Chapter 5 discusses the main findings and presents a shortlist of principles most relevant to the JUSTNature project and CiPeLs. We aggregate the 22 principles introduced above into 5 key principles through which good governance can be broken down (Figure 2). These 5 prioritised principles will be useful in defining our future assessment protocol. To define our key principles, we drew on definitions of subordinate principles, to ensure precision and depth in our final set of key principles and avoid losing important guiding information. In this way, we arrived to the following shortlist: Collaborative, Empowering, Responsive, Adaptive, and Legitimate.

              Our analysis of the principles and their associated barriers and enablers tells us how to make a shift to better co-governance: Empowering, where institutions, rules, actor relations and technologies are designed and implemented in a way that allows individual stakeholders to assert their interests. Collaborative, so that all these new and pre-existing interests avoid becoming a gridlock of unresolvable clashing self-interests, but rather serve a common good. Adaptive, since NbS assets are complex, prone to uncertainties, sensitive to changing circumstances, planning and management should then be capable of absorbing knowledges from different sources, and leveraging it to course-correct. None of the above should come at the expense of democratic legitimacy. Co-governance should maintain democratic norms in the inclusion of members, providing transparency and fairness in decision-making, and accessibility to policies. Finally, co-governance should be responsive. Its decision-making should be evidence-based, but not devalue tacit, local, and indigenous knowledges versus technical information. Institutions should be able to assess fidelity to the perspectives and needs of stakeholders and be accountable for their ability to do so.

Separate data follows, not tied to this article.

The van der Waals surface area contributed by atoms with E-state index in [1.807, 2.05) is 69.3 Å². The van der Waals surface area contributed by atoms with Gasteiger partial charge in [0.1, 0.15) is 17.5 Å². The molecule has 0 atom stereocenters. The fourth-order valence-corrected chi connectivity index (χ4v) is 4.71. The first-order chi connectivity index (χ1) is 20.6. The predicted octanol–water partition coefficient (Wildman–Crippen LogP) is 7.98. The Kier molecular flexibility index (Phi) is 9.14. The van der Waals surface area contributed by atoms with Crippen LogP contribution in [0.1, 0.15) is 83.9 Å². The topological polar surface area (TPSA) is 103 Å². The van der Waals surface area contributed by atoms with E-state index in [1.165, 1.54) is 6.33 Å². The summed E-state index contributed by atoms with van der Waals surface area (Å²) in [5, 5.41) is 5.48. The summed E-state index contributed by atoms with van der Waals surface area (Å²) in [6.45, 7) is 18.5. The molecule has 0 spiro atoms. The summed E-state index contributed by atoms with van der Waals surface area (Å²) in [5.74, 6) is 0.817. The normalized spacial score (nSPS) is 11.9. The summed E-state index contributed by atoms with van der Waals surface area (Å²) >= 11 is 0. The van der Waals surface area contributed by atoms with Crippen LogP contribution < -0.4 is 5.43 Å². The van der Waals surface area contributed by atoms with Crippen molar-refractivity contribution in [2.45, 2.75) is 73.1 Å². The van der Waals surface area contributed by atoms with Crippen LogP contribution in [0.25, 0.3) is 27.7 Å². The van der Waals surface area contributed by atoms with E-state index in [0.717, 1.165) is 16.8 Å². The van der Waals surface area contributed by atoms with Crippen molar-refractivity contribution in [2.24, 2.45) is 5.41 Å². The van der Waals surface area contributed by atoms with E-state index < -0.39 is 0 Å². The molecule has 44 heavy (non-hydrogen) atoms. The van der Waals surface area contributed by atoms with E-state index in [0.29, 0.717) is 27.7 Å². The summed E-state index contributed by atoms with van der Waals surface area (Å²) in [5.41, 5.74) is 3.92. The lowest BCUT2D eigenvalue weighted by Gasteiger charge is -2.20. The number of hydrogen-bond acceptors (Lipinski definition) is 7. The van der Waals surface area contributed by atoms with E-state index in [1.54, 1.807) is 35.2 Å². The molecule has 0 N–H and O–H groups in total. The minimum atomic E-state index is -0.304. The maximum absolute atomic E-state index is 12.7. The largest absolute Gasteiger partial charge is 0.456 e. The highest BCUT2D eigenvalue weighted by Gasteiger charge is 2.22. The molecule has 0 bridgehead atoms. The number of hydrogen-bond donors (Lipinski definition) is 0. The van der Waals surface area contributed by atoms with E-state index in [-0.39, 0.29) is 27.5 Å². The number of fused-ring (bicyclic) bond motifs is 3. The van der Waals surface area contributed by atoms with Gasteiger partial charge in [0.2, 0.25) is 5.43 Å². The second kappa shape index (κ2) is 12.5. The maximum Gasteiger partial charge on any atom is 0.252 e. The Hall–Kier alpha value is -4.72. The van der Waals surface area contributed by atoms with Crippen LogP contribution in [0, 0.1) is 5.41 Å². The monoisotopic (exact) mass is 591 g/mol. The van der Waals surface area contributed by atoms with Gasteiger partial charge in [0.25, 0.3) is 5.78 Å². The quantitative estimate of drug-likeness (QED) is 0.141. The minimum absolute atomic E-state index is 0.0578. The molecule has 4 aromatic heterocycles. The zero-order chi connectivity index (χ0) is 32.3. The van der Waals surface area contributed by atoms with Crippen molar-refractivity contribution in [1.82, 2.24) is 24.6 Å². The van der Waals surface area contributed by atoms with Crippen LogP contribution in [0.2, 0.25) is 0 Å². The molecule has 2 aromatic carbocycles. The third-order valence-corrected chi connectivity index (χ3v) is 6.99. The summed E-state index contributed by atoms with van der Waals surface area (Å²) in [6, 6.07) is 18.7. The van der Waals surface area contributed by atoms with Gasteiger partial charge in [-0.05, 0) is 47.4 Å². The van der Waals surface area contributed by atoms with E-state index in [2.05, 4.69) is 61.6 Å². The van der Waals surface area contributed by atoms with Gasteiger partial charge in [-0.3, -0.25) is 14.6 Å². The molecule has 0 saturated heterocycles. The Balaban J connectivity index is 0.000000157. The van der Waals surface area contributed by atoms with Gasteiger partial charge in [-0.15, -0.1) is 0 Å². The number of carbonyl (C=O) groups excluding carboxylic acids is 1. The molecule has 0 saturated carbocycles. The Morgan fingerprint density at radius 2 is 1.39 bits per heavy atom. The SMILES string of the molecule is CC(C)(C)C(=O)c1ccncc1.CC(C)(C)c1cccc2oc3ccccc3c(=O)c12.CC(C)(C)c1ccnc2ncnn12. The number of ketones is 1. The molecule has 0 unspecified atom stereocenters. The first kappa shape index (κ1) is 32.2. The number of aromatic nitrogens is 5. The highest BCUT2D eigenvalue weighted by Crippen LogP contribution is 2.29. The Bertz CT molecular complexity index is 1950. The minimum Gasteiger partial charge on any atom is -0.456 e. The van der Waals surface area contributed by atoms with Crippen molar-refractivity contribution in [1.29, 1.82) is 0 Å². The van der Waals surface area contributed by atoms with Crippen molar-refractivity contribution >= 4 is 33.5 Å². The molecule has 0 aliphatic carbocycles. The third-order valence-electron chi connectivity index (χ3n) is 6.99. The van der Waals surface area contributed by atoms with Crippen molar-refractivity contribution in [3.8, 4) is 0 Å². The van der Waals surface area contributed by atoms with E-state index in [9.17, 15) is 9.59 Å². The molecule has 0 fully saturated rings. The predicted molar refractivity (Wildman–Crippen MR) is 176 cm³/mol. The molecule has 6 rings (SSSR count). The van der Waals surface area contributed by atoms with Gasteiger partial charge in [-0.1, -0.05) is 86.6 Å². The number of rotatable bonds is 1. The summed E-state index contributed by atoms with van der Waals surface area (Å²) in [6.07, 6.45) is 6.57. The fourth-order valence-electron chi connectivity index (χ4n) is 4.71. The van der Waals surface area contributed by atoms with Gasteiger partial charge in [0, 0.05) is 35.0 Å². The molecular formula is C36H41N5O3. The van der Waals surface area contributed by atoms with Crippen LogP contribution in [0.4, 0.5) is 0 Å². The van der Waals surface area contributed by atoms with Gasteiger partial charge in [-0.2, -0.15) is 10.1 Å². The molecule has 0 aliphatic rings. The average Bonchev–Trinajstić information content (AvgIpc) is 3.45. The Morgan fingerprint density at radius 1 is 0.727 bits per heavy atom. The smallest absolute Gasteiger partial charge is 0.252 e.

You can download this public deliverable from the button below